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You could soon be eating lab-grown chicken, as Bay Area firm gets FDA green light

Berkeley-based Upside Foods is trying to introduce a cell-cultured chicken product created in a bioreactor to the market. | Courtesy Upside Foods

Berkeley-based Upside Foods became the first cell-cultured meat company to receive a regulatory thumbs-up from the U.S. Food and Drug Administration, a major milestone in cell-cultivated meat’s march to the grocery store and dining room tables.

Upside Foods has received a “no questions” letter from the FDA for its chicken fillet, meaning that the regulator has found nothing unsafe about the cultured chicken product the company makes. 

Cell-cultivated meat is a growing industry that includes a number of local companies vying to have their products on grocery store shelves. SF-based firm Wildtype offers cultivated fish products, while Eat Just, also based in SF, won the first regulatory approval in the world to sell its own chicken product in Singapore. 

In the United States, these novel meat products are jointly regulated by the FDA and the U.S. Department of Agriculture. 

Upside will now work with the USDA’s Food Safety and Inspection Service for the remaining approvals it needs before selling its products to consumers. 

“This milestone marks a major step towards a new era in meat production, and I’m thrilled that U.S. consumers will soon have the chance to eat delicious meat that’s grown directly from animal cells,” Upside founder and CEO Dr. Uma Valeti said in a statement.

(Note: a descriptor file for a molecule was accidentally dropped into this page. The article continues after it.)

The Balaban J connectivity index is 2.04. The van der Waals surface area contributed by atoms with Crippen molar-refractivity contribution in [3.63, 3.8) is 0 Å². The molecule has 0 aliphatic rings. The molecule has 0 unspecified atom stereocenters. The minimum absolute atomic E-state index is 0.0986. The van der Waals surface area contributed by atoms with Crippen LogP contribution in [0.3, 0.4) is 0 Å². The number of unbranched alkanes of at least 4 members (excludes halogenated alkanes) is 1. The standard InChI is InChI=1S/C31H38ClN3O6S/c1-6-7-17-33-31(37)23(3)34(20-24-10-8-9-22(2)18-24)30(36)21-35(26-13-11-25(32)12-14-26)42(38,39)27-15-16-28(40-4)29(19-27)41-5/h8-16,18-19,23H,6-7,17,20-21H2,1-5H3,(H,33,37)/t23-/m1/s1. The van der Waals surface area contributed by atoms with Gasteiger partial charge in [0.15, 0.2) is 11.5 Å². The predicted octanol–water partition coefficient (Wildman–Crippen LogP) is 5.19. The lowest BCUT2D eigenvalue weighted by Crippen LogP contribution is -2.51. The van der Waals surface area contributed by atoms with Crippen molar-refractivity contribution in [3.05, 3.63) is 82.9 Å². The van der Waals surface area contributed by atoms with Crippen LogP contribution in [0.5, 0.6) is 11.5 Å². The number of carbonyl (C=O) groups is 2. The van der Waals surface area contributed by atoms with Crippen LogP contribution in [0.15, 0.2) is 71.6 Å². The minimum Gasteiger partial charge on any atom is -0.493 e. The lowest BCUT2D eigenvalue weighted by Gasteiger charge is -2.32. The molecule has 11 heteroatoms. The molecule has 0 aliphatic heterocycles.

Upside, which was previously known as Memphis Meats, was started by Valeti, a trained cardiologist, with the idea of using biotechnology techniques to manufacture meat products in bioreactors. Some skeptics in the scientific community argue that these techniques are difficult to scale to a level that can make a real impact on traditional meat production. 

The startup has raised more than $600 million from investors including SoftBank, Temasek and Norwest Venture Partners. A $400 million Series C round, earlier this year boosted the company’s valuation to more than $1 billion. 

Last year, the company completed its Engineering, Production and Innovation Center (EPIC) facility in Emeryville, which is meant to function as a proof of concept for its model, with the stated ability to create some 50,000 pounds of meat products annually. 

Upside has also announced a partnership with renowned San Francisco chef Dominique Crenn, who will develop recipes and serve the company’s products at her award-winning Pacific Heights restaurant, Atelier Crenn, when it receives final regulatory approval. 

Kevin Truong can be reached at